President-elect Tsai Ing-wen (蔡英文) must make membership of the Trans-Pacific Partnership (TPP) her primary external goal, US-Taiwan Business Council president Rupert Hammond-Chambers said.
“Taiwan’s over-reliance on China must be addressed and access to the world’s most important multilateral trade initiative could play a key role,” Hammond-Chambers said.
Trade ministers from the 12 nations that have agreed to join the TPP are to meet on Tuesday and Wednesday next week in Auckland, New Zealand, and Taiwan’s potential membership might be discussed at that level for the first time.
Preparations for joining the partnership could act as a catalyst for much-needed domestic trade and economic reforms, Hammond-Chambers wrote in an essay published this week by Washington political newspaper The Hill.
“Membership could afford Taiwan renewed engagement with the TPP member countries, thereby boosting relationships with its Asia-Pacific neighbors,” he wrote.
Hammond-Chambers said that the Taiwan-US relationship could be significantly improved if Tsai were to immediately prioritize tackling the most contentious issue in bilateral ties — imports of US pork containing the leanness-enhancing additive ractopamine.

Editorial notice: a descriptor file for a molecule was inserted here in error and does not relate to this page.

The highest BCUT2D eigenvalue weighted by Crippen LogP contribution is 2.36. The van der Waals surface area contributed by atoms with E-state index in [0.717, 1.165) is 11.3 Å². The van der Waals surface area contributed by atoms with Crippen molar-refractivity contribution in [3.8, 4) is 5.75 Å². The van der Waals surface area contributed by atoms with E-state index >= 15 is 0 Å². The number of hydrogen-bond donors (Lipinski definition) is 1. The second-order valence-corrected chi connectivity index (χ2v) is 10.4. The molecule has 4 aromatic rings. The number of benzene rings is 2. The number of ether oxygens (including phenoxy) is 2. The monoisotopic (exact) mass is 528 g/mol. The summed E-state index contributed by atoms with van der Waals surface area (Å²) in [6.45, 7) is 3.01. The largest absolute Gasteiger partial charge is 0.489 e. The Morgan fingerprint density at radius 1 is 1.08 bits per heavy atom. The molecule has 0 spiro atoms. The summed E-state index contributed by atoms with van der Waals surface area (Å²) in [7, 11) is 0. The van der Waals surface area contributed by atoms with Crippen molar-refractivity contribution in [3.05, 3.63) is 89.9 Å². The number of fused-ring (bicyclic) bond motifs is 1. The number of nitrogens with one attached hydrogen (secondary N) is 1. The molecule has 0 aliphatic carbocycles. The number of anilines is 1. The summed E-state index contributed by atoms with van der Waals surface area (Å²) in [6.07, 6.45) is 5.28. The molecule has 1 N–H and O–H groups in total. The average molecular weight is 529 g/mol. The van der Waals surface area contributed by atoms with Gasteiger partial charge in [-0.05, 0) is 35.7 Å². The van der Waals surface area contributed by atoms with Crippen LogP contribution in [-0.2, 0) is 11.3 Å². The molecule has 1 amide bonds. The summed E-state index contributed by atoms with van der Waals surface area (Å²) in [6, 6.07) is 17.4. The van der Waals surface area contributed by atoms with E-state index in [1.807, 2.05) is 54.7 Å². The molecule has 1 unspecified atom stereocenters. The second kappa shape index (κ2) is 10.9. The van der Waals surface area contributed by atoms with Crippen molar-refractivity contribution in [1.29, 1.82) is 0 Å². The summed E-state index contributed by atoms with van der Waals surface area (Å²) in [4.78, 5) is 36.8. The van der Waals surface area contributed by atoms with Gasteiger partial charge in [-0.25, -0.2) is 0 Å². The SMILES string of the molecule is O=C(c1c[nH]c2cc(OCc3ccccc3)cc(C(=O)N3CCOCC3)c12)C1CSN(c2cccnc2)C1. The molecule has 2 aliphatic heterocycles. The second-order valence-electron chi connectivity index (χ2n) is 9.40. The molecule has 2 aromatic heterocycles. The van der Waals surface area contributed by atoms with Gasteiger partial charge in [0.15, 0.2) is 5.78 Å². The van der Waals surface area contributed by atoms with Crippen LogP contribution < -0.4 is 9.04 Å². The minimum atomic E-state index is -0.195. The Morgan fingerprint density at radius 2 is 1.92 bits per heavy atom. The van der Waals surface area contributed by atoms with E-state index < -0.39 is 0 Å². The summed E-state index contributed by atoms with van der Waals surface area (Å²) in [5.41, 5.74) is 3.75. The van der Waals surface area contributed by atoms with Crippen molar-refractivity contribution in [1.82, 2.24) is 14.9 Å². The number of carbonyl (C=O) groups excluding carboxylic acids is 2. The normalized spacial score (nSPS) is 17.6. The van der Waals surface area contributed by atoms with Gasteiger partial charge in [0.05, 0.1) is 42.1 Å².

“Addressing this issue would not only improve the Taiwan-US relationship, it would also boost Taiwan’s bid for consideration as a second round entrant into TPP,” he said.
He said that cross-strait tensions will likely increase because Beijing views that to be in its own best interests.
“With Taiwan a major player in the global technology supply chain, Tsai will need to frame policies that keep domestic businesses competitive and free of Chinese control,” he said.
Tsai should enjoy a honeymoon period in which to tackle some early issues, but she will need strong reciprocal support from the US as well, he said.
“If any coercive behavior from China isn’t met head on, China may see an ambivalent US as an opportunity to define and set the tone for Tsai’s presidency before potentially more assertive US leadership is in place to push back,” he said.
After the original TPP members sign the agreement in Auckland, each nation will begin a domestic ratification process that could take two years to complete.
Only then will second-round nations such as Taiwan, South Korea, and perhaps the Philippines, Thailand and Indonesia, be able to join.